KAILUA-KONA — The public and educators are invited to weigh in on draft standards for the state’s social studies coursework before the Department of Education seeks to implement them in the classroom.
The standards, in part, look to the “C3 Framework” from the National Council for the Social Studies. The three “Cs” are college, career and civic life, three areas for which the group said the field of social studies is meant to prepare students.
A total of 15 professional organizations, including the National Geographic Society, the American Bar Association and Council for Economic Education were among the task force that collaborated to develop the framework.
Social studies standards across the state were last reviewed in 2005, said DOE communications specialist Derek Inoshita, adding that the department adopted the C3 Framework for two primary reasons. The first, he said, was to provide a foundation for new standards while, secondly, also supporting the development of “meaningful, broad-based and rigorous curriculum.”
“The C3 Framework offers an advantage for designing curricula because it is student focused and allows for students to explore and inquire about what is important to them,” Inoshita said.
Because it’s “rigorous, creative and innovative,” he said, the framework complements all of the state’s larger-scope plans for education, allowing for a “thorough exploration” of issues at the local, national and global levels.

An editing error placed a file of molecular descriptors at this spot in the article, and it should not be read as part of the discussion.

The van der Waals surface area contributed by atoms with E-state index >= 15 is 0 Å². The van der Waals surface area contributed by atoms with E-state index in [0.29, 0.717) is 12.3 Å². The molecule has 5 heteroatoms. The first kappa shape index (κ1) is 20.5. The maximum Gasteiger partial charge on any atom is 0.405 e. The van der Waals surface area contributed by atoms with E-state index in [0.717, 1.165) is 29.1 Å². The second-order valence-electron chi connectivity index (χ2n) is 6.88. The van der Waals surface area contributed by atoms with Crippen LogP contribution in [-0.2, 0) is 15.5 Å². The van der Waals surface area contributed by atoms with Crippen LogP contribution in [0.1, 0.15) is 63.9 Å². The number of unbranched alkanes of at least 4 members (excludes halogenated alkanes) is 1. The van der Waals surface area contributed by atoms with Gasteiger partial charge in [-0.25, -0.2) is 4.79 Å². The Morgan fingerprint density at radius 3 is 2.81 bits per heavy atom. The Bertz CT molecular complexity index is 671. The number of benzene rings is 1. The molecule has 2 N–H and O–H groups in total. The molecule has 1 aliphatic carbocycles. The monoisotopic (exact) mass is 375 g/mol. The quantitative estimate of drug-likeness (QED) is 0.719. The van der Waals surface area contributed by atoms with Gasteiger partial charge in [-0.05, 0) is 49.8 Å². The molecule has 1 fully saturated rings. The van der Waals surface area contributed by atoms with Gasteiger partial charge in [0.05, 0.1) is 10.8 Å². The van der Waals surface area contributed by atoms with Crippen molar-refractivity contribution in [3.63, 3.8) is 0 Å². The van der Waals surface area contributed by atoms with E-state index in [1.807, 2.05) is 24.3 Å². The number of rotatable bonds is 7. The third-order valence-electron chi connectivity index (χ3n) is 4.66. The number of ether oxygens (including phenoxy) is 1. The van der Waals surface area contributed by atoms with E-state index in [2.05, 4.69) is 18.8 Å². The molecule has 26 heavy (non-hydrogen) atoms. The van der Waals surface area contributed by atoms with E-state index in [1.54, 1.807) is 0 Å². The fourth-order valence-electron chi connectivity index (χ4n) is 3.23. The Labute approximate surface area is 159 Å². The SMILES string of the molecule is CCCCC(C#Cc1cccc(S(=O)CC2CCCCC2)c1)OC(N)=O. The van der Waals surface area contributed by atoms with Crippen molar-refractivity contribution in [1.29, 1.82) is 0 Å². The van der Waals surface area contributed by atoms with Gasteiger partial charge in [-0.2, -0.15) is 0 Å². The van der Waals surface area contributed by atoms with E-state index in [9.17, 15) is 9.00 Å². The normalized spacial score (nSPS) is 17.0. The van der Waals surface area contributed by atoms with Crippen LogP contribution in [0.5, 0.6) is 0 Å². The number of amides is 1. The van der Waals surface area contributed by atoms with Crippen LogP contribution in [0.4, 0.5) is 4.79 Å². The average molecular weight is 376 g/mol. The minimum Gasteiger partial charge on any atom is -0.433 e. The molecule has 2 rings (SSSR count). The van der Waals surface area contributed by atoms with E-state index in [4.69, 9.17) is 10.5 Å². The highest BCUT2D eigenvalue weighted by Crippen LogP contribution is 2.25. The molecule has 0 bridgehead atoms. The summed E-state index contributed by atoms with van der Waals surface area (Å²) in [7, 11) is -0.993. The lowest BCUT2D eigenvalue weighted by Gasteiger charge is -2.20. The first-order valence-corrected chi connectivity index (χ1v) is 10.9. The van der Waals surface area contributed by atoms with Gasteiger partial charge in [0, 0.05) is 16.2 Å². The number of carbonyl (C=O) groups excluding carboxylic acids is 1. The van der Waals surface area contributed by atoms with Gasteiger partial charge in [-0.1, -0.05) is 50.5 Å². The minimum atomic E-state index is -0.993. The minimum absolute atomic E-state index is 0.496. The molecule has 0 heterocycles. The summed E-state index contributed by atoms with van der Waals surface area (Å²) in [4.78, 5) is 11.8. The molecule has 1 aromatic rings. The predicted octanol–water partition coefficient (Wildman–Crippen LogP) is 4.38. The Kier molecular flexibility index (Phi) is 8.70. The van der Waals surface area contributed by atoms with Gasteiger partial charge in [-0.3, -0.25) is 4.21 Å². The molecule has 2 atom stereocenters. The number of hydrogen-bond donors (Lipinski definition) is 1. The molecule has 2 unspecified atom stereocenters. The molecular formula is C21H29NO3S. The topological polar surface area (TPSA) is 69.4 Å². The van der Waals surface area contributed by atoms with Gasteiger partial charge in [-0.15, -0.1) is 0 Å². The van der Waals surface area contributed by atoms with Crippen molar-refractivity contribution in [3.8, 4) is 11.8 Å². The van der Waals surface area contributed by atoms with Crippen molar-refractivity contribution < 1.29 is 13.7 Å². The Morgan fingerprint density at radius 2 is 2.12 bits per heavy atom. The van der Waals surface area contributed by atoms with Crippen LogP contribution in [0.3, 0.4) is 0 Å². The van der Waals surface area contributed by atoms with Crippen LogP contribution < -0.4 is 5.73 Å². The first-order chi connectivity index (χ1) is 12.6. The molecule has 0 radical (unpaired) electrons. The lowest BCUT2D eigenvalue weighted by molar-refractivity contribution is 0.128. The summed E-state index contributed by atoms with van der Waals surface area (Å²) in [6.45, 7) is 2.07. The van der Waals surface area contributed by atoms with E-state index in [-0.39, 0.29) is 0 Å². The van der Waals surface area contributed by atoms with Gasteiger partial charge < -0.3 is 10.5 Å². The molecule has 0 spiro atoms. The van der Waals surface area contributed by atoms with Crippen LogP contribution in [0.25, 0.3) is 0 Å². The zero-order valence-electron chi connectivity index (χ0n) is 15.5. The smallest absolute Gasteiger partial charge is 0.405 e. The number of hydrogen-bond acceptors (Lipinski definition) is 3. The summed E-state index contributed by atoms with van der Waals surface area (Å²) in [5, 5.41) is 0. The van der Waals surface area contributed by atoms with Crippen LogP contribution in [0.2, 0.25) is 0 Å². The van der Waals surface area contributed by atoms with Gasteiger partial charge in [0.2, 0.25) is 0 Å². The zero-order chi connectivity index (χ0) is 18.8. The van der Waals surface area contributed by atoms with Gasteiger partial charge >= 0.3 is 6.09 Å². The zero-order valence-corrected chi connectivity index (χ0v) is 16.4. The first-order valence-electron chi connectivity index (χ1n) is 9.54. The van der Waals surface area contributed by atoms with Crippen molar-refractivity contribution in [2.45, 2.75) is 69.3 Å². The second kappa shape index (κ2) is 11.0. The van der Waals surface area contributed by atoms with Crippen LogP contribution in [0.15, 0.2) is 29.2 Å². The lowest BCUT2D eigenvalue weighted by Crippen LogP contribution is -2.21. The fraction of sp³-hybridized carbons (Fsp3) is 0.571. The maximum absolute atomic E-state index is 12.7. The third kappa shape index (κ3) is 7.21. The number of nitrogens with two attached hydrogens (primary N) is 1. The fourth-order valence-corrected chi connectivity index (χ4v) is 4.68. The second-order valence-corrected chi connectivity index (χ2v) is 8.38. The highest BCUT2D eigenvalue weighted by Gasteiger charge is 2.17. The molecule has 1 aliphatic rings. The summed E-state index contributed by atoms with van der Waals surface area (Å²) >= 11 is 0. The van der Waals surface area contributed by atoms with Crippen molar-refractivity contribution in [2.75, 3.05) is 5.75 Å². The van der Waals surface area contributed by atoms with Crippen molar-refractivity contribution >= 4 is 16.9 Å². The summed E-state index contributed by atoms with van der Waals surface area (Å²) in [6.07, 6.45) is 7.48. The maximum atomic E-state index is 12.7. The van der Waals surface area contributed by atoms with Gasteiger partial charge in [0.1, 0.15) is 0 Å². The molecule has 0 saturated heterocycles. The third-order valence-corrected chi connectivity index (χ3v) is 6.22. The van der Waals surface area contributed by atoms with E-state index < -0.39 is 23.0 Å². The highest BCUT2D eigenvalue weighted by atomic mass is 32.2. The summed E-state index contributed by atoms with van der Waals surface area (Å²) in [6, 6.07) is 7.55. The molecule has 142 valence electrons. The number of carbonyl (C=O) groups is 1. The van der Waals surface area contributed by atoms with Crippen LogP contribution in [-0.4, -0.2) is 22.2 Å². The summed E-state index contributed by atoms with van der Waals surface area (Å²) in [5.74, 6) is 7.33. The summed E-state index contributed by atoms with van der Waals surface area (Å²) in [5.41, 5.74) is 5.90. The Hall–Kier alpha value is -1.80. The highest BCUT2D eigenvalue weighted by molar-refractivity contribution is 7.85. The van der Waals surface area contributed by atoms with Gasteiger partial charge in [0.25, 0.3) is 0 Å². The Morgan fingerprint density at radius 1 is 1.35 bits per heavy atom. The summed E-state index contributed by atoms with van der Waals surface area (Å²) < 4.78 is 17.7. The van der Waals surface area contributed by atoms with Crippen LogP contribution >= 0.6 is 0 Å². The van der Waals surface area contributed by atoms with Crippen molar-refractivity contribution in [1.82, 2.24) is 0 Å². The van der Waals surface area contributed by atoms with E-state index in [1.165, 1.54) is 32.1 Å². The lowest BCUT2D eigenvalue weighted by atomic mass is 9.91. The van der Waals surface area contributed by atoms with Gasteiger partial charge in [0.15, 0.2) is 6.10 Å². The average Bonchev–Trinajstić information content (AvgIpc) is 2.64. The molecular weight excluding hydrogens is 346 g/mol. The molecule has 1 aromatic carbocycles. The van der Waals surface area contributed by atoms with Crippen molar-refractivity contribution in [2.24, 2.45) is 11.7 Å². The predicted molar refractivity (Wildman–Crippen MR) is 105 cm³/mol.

“The department is writing standards that address place-based and culturally responsive issues,” Inoshita said. “This allows students to grapple with topics that relate to their culture and identity no matter where they are from.”
Educators and the public have the opportunity to give input on the draft social studies standards for the rest of this month. A survey of the course review document is available at http://bit.ly/SSReviewLinks.
At that link, reviewers have the opportunity to evaluate a given standard’s clarity, measurability and rigor and advise whether they would recommend no change, a revision or discarding the standard entirely.
Those who recommend a revision or discarding of the standard will then have a chance to offer their rationale and, if appropriate, their proposed revision.
Inoshita said those comments will be reviewed to strengthen the standards’ language and content for classrooms.
Written by state social studies educators that included middle school, high school and postsecondary faculty, the standards have also been reviewed at the national level by stakeholders with interests in social studies education.
The standards are exclusive to grades 6-12. Inoshita said after public comments for these draft social studies standards are reviewed, there will be a public review of elementary standards.
That’s expected later this summer, he said. A timeline for implementing standards will go before the state Board of Education when DOE seeks the standards’ adoption.
Inoshita cautioned that the draft standards aren’t final, and public comments will go toward developing and shaping what the final standards look like.